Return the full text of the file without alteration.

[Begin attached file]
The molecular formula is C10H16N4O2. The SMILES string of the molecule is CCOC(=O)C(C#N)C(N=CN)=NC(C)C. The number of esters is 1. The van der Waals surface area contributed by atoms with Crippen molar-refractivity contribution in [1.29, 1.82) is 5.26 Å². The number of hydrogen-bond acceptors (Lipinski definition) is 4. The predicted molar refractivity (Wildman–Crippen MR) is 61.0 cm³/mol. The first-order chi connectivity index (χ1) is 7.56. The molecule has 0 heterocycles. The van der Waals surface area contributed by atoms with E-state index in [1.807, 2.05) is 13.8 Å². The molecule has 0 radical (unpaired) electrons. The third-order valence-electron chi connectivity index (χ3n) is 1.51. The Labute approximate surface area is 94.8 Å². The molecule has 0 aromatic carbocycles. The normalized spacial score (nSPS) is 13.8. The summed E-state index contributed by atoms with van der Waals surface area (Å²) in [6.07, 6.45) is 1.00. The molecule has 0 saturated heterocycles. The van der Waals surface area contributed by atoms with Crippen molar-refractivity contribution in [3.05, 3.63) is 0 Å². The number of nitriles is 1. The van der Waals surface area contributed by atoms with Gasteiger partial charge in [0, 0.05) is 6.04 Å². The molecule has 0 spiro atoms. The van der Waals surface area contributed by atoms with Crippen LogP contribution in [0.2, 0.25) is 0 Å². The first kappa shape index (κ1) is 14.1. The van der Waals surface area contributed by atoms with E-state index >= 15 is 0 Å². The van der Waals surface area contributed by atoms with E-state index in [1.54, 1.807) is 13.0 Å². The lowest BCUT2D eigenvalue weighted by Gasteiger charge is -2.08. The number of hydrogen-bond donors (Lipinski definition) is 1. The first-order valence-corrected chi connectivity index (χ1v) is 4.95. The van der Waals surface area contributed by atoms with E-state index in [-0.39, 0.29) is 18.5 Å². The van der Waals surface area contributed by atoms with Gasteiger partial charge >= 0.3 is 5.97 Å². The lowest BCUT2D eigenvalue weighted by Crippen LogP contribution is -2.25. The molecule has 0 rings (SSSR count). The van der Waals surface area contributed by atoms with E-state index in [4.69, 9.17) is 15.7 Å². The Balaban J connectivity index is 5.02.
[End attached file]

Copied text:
The molecular formula is C10H16N4O2. The SMILES string of the molecule is CCOC(=O)C(C#N)C(N=CN)=NC(C)C. The number of esters is 1. The van der Waals surface area contributed by atoms with Crippen molar-refractivity contribution in [1.29, 1.82) is 5.26 Å². The number of hydrogen-bond acceptors (Lipinski definition) is 4. The predicted molar refractivity (Wildman–Crippen MR) is 61.0 cm³/mol. The first-order chi connectivity index (χ1) is 7.56. The molecule has 0 heterocycles. The van der Waals surface area contributed by atoms with E-state index in [1.807, 2.05) is 13.8 Å². The molecule has 0 radical (unpaired) electrons. The third-order valence-electron chi connectivity index (χ3n) is 1.51. The Labute approximate surface area is 94.8 Å². The molecule has 0 aromatic carbocycles. The normalized spacial score (nSPS) is 13.8. The summed E-state index contributed by atoms with van der Waals surface area (Å²) in [6.07, 6.45) is 1.00. The molecule has 0 saturated heterocycles. The van der Waals surface area contributed by atoms with Crippen molar-refractivity contribution in [3.05, 3.63) is 0 Å². The number of nitriles is 1. The van der Waals surface area contributed by atoms with Gasteiger partial charge in [0, 0.05) is 6.04 Å². The molecule has 0 spiro atoms. The van der Waals surface area contributed by atoms with Crippen LogP contribution in [0.2, 0.25) is 0 Å². The first kappa shape index (κ1) is 14.1. The van der Waals surface area contributed by atoms with E-state index >= 15 is 0 Å². The van der Waals surface area contributed by atoms with E-state index in [1.54, 1.807) is 13.0 Å². The lowest BCUT2D eigenvalue weighted by Gasteiger charge is -2.08. The number of hydrogen-bond donors (Lipinski definition) is 1. The first-order valence-corrected chi connectivity index (χ1v) is 4.95. The van der Waals surface area contributed by atoms with E-state index in [-0.39, 0.29) is 18.5 Å². The van der Waals surface area contributed by atoms with Gasteiger partial charge >= 0.3 is 5.97 Å². The lowest BCUT2D eigenvalue weighted by Crippen LogP contribution is -2.25. The molecule has 0 rings (SSSR count). The van der Waals surface area contributed by atoms with E-state index in [4.69, 9.17) is 15.7 Å². The Balaban J connectivity index is 5.02.